A Tale of Two Spray Guns Part 1

I’ve been looking for furniture for my daughter for a while.  The dresser she currently has, my father picked up off the side of the road when I was in elementary school.  It’s made of particle board & has not fared the years well.  The hardware is mostly shot.  Some of the drawers when you pull them out almost fall into your lap or even worse your head because you’re sitting on the floor getting someone dressed for bed, not that that would have happened to me …


Anyway, my Mother-In-Law happened to see a post on the town related FB page, offering some furniture for free.  The house was less then a 5 minute drive so I asked the woman if I could stop by & take a look.  Needless to say the free furniture came home to live with me.  Alas, they are not exactly high quality pieces.  They’re not IKEA quality (sorry IKEA) but they are not even what I would qualify as Home Depot quality.  They’re sort of eh.

Particle board & Plastic Foot
Particle board & Plastic Foot

Thus why I decided to take on this “quick” project to repaint them.

Step 1: Sand & Tack Cloth

Now because the quality on the pieces themselves were not that great, I only sanded the pieces with my 220 grit sand paper just to scuff up the surface.  I was, after all, planning on painting them white over the existing white paint.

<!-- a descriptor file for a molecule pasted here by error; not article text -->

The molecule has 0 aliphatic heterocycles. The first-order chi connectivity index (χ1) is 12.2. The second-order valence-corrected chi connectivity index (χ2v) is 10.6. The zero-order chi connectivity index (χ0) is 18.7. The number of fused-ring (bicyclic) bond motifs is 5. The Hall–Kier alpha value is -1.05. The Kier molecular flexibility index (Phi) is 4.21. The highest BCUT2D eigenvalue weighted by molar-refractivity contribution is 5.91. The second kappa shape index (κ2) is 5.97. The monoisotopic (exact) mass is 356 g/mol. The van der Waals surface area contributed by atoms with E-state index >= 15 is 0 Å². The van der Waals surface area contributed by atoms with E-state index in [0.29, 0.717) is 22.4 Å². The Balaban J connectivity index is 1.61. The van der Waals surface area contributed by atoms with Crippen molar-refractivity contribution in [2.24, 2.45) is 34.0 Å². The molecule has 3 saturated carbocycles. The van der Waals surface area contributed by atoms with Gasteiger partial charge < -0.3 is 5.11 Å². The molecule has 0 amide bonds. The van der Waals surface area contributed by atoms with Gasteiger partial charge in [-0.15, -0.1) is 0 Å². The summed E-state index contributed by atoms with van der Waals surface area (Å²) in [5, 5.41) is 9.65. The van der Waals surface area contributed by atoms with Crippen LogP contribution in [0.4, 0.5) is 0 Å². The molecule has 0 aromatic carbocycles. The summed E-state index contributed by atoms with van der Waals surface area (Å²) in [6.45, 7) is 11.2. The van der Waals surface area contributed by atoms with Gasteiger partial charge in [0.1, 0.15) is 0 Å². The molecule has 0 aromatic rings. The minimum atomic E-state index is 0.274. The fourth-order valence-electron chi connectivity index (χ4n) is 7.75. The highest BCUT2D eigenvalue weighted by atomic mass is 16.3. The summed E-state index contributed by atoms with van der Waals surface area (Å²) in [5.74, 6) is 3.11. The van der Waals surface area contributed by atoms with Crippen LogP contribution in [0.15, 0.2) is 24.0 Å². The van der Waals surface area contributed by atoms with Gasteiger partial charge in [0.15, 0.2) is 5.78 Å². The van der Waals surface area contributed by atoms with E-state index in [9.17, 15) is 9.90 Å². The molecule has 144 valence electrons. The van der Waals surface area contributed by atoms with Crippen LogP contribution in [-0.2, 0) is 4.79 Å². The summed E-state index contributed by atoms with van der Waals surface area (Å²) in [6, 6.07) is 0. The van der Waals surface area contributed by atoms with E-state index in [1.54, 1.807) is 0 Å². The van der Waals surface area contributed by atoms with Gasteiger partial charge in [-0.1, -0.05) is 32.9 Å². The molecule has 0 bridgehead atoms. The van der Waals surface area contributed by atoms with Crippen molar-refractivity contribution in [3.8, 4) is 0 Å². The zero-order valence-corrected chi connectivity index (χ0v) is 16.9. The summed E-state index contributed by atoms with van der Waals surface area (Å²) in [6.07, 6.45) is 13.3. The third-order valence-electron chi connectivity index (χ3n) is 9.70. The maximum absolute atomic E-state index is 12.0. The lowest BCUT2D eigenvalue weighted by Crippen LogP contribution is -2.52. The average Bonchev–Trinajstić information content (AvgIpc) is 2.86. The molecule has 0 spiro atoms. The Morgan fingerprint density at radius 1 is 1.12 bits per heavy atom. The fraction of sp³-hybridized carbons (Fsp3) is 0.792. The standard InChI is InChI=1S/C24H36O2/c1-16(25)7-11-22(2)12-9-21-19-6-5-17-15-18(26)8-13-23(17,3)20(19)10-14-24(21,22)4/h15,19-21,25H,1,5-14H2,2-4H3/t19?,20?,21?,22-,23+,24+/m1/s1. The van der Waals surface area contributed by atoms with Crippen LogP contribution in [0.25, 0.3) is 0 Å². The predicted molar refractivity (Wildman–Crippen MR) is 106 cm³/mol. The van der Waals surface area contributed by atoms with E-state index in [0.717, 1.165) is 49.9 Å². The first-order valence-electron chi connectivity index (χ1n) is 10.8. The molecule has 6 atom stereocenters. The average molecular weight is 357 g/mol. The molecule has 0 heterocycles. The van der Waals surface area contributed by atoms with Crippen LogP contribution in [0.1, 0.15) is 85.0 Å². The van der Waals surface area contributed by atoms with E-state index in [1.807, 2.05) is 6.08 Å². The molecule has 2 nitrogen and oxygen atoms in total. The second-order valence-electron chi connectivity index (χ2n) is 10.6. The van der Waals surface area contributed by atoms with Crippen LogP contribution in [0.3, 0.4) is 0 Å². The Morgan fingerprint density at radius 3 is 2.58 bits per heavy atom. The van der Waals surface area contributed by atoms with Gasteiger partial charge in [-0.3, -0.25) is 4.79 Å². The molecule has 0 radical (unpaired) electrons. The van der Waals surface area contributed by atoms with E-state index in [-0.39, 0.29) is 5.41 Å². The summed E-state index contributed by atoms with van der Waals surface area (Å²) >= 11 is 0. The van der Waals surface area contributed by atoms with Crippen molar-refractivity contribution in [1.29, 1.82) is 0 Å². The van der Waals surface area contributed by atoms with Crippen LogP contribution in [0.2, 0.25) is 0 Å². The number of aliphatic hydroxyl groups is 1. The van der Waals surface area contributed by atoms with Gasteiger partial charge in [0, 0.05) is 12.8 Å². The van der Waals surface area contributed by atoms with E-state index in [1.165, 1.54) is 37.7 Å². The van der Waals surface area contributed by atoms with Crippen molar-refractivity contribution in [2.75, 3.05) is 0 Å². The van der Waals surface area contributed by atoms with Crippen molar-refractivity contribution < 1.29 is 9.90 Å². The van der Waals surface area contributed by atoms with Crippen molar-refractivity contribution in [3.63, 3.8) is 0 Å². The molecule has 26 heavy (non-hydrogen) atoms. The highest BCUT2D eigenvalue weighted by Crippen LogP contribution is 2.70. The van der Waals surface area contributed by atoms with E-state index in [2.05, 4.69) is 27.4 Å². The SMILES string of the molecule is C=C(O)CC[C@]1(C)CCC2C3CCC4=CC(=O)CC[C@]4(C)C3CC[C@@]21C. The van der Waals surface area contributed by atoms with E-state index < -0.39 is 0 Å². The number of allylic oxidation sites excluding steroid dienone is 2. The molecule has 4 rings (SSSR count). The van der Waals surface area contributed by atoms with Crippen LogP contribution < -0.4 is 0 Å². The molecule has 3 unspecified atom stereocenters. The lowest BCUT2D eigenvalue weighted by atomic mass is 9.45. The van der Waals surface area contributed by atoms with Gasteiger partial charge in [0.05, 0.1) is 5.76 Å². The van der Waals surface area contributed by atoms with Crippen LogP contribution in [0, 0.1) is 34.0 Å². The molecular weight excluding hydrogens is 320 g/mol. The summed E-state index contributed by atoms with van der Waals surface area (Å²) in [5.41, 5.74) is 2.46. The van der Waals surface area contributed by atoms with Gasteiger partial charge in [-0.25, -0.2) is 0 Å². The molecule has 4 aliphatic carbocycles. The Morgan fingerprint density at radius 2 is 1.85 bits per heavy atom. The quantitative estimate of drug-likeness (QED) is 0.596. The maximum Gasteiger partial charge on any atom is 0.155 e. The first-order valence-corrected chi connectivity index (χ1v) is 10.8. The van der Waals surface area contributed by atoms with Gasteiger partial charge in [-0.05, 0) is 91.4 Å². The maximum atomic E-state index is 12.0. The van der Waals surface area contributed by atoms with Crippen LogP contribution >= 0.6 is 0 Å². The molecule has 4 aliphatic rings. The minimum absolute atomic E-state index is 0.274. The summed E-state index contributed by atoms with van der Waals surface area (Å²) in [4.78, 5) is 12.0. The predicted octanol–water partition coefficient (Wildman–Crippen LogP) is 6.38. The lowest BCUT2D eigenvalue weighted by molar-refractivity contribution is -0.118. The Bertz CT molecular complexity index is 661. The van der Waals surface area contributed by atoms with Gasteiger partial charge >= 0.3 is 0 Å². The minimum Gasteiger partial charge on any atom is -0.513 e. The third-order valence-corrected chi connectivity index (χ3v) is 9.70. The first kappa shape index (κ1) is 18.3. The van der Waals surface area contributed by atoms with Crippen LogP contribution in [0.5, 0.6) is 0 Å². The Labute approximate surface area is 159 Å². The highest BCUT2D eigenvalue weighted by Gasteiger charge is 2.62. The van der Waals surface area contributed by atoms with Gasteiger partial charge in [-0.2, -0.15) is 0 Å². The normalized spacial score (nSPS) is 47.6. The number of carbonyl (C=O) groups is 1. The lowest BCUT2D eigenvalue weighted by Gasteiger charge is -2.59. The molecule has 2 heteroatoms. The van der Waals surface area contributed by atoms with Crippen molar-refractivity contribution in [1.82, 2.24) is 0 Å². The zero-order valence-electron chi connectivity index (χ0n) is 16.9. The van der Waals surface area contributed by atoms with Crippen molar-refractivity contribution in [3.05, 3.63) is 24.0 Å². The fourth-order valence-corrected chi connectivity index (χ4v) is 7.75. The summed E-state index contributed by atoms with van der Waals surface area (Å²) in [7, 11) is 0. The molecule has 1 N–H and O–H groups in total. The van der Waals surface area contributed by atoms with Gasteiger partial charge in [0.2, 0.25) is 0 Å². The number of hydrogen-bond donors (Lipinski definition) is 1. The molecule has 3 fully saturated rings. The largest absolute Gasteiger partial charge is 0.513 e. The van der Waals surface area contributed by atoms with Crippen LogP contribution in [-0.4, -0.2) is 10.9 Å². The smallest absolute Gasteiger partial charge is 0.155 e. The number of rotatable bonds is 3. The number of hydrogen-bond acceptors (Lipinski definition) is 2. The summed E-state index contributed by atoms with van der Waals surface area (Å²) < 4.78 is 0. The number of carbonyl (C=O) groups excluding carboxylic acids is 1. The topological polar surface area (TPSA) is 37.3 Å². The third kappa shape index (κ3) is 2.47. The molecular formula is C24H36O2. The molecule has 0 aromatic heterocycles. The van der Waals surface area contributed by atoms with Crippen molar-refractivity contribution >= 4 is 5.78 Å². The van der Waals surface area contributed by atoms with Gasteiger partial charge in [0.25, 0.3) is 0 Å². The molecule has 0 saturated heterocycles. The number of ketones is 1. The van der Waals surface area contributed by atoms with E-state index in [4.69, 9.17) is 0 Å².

While taking off this beautiful hardware … gag ….


I discovered several things about the previous owners of said furniture.  First, they decided to super glue the handles to the screws.  This made it difficult on several of them to turn the knob to take the hardware off.  The second thing I discovered was that the original hardware required two holes in most cases, not one. So now I will have to deal with puttying up 3 holes on each drawer in order to mount hardware.  Oh joy.




I used my orbital sander for the larger flat areas, & hand sanded the “decoration”, aka plastic drawer fronts & feet.  Keep in mind I was using 220 sand paper for just a quick roughening of the surface.  This allows for the paint to adhere better to the surface you’re applying it to.

Step 2: Spray Gun #1

Now that all the pieces were sanded (two dressers, one night stand, & one vanity), it was time to break out the big guns.  Spray gun that is.  The one I was borrowing I was convinced because it was larger would do a better & faster job. I’ve never set up a spray gun before, but how hard could it be? Ha!  I poured the paint into the gun, attached it to my retractable air hose in my garage, and squeezed the trigger.

Zippo!  All that came out was air. I researched online that you often need to thin latex paint in order to use it in a spray gun.  Ok so using they’re advise, I thinned the paint.  Still nada.  Read some more online & found you need to filter the paint after it’s thinned.  Tried again.  Still more nothing. Well I know when it’s time to retreat.

Later, upon more investigation, my father who was helping me (because let’s be honest it’s not possible to watch two kids & spray paint on furniture) discovered that the probable cause of the larger fancier unit not working was most likely the fact that the filter that’s in the gun was so caked with paint air was barely getting through let alone paint.  The last person to use it neglected to take that piece out to clean it and all the paint dried on it.

Step 3: Spray Gun #2

To be continued ….


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